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tv   [untitled]    April 5, 2011 12:30pm-1:00pm PDT

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personal guarantees. >> the same. 20% ownership in the company. [inaudible] >> [inaudible] >> i heard something about sba guaranteed loans. maybe i missed something. does that have to do with the sba guaranteeing the entity? >> the question on the sba guaranteeing a entity as the order of the business, whether it is a corporation or partnership, for any small business lending, you should expect to be guaranteeing that long personally. as a small-business owner, from
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a lender's point of view, we want to see that you are as invested in the business as you are asking the bank to be. the idea that non recourse loans, the way you describe it, loans that you get without having yourself personally liable is not the way it works. you should assume you will guarantee the loan regardless of the structure of your business. the good news, though, for businesses like you are describing, internet business, is that the capital requirements for that type of business is generally small. you are able to get yourself further along and share in revenues with a smaller amount of credit need. that is where we see a lot of businesses and personal service or internet business get started, and generate revenues and be able to show growth without needing any capital,
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like a brick and mortar business might. >> my name is terry said. i have a retail business in san francisco for 22 years. i have a 5 04 -- 504 loan. it took me three years to get. we need more capital. i tried to get a line of credit from wells capital. i was decline. where does someone like myself go? i have a loan, i need additional funding. >> did you try through the sba? >> i already have an sba loan. i went to wells fargo for a line of credit and they would not give me one. >> i can speak to you about it. when we look at funds that are needed, the biggest thing we look at our cash flow.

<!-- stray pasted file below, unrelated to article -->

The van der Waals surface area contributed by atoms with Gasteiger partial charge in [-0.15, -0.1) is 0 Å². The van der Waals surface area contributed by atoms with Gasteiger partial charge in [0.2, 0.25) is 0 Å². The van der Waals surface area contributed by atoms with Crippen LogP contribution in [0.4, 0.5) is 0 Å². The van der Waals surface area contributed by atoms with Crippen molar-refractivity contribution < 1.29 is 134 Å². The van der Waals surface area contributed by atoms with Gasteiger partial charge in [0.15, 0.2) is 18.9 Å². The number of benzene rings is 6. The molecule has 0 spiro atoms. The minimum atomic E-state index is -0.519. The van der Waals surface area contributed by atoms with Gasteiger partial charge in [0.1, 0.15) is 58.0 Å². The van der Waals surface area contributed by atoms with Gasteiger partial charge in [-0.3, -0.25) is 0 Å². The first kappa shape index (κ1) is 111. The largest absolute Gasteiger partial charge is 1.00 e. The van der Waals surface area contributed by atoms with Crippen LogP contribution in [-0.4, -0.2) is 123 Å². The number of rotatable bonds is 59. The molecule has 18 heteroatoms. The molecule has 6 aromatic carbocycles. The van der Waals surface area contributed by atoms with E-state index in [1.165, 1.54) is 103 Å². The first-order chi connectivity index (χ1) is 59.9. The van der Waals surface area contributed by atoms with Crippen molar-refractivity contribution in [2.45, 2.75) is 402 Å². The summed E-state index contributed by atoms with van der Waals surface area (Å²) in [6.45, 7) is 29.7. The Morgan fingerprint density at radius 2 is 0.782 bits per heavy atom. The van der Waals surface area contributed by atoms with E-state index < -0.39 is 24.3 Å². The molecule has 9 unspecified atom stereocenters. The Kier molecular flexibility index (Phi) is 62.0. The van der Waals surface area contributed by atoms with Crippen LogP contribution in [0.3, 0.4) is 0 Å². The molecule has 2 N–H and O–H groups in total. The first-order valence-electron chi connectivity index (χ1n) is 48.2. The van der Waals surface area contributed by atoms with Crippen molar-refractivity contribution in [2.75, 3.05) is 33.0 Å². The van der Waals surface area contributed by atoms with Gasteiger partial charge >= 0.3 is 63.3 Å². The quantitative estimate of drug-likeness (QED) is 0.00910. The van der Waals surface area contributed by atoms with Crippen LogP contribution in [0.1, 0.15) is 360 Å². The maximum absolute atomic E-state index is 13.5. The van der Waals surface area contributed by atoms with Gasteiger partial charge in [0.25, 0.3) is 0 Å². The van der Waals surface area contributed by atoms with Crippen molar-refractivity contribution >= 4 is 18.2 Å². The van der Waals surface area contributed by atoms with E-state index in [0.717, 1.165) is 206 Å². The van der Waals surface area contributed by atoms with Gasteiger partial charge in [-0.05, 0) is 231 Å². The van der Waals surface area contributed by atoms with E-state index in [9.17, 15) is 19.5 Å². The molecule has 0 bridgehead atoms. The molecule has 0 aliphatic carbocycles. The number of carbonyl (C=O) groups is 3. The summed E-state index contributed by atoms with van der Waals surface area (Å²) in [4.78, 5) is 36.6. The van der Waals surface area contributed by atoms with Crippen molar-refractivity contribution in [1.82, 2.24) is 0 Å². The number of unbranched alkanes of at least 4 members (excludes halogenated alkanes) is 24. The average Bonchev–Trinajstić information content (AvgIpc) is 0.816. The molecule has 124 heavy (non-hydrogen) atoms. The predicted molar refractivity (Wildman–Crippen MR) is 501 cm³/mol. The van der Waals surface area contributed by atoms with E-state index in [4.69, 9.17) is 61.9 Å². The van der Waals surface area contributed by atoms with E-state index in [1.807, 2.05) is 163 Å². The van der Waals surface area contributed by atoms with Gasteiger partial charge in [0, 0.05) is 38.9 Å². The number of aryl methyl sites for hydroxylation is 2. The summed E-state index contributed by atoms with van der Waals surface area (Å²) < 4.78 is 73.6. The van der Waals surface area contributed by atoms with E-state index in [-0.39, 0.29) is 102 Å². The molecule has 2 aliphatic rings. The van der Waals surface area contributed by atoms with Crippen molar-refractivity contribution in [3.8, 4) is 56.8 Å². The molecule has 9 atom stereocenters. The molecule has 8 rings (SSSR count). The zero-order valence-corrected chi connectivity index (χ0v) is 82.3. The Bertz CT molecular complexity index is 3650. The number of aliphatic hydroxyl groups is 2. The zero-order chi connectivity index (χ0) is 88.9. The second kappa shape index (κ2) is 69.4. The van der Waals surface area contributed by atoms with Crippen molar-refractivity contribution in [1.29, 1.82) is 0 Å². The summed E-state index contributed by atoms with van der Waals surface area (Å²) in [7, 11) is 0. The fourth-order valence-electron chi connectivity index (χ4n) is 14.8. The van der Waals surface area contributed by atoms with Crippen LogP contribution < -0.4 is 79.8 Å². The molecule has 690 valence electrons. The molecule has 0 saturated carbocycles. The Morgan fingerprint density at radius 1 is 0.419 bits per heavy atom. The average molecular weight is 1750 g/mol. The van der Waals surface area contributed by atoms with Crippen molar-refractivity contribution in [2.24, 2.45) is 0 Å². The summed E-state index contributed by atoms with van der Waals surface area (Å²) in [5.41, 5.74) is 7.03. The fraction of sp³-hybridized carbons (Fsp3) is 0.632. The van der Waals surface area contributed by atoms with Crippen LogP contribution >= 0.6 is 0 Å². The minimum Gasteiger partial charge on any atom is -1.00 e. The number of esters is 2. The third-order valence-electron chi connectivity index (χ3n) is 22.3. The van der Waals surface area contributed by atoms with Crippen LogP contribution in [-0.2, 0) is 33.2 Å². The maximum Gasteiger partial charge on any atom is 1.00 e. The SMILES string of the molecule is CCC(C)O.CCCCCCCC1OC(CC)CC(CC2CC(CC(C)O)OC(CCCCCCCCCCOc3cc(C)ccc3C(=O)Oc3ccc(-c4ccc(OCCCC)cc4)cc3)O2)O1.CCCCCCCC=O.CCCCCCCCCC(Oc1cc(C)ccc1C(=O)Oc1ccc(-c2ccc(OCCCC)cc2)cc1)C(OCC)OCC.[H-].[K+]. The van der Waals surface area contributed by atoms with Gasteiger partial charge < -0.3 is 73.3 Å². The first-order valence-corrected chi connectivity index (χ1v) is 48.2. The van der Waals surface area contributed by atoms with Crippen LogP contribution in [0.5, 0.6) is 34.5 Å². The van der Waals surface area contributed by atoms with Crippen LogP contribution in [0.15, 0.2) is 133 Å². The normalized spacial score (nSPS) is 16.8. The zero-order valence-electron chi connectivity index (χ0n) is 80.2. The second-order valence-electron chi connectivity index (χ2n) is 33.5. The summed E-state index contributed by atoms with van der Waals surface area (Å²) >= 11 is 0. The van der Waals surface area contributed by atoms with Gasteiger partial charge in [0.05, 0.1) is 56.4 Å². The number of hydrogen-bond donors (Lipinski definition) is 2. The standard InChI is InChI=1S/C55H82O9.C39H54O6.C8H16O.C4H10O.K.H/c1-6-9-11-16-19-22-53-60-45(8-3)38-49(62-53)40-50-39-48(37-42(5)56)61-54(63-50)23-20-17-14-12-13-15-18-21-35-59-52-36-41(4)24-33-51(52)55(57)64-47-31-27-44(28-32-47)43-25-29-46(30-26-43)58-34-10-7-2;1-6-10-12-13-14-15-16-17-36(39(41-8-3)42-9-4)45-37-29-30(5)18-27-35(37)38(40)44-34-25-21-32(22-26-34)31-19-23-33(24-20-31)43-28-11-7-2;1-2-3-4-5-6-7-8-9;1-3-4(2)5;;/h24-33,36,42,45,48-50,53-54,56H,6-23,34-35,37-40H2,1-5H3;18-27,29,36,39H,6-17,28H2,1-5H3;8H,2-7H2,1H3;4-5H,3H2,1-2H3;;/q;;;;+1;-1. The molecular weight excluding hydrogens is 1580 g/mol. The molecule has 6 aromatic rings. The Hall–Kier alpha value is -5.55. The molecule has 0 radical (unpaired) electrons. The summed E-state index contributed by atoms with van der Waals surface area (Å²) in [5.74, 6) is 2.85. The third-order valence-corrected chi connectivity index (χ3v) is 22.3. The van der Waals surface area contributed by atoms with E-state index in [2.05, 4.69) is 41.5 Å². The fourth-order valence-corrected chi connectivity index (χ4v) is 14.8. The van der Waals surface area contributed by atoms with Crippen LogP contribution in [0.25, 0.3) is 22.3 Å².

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i can address that with you. unless there is an issue, at that point -- [inaudible] >> let's talk, ok. >> i have a couple of more questions. i know that the panelists have agreed to stay after for those who have specific questions. i do have one question for wells fargo. what are the typical rules for applying for sba loan of less than $50,000? how much money do we need to have in your bank to apply for a loan? >> i am on the smaller side of the bank. i am a transaction guy.
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i do not technically require one to have an account to do a loan with. what i look for, i generally start at 100,000 and up. when it is a requirement of 50,000 or less, i tend to call of the micro guys to help me out. that is right in their box. for us, the capacity for us to do the smaller side is not there as much as it is for them. on getting a loan through my side of the bank, i do not require an account to do that. we would like to have it, but i do not require it. >> last question for the opportunity fund and a critic representative. are you a cdfi?
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is san francisco and s.p.a. in support of cdfi's being established in san francisco? >> yes, we are. we were founded in 1999 with a small business loan. that is how we started our tenderloin office. >> opportunity fund is a certified cdfi, so we are providing a benefit to low and moderate-income communities. he is the city establishing support for new cdfi's? >> mark wanted to address that, in support of cdfi's in the city. >> we have a wealth of partners in the city.
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s.p.a. is just now rolling out a program for r -- will be the case by the summer. let me get one last point and on the question about relationships to lenders. the question was, do have to have an account with a bank in order to get a loan? may answer is no, but the real answer to it is certainly want to do that. one of the things we see as an important thing for you, as a small-business person to establish a relationship with a lender on a variety of levels before you look for funding. part of that is opening an account with them, letting a lender know about your business, understand your business, talk to them as you are growing your business. when the economy is strong, all lenders are shopping for transactions.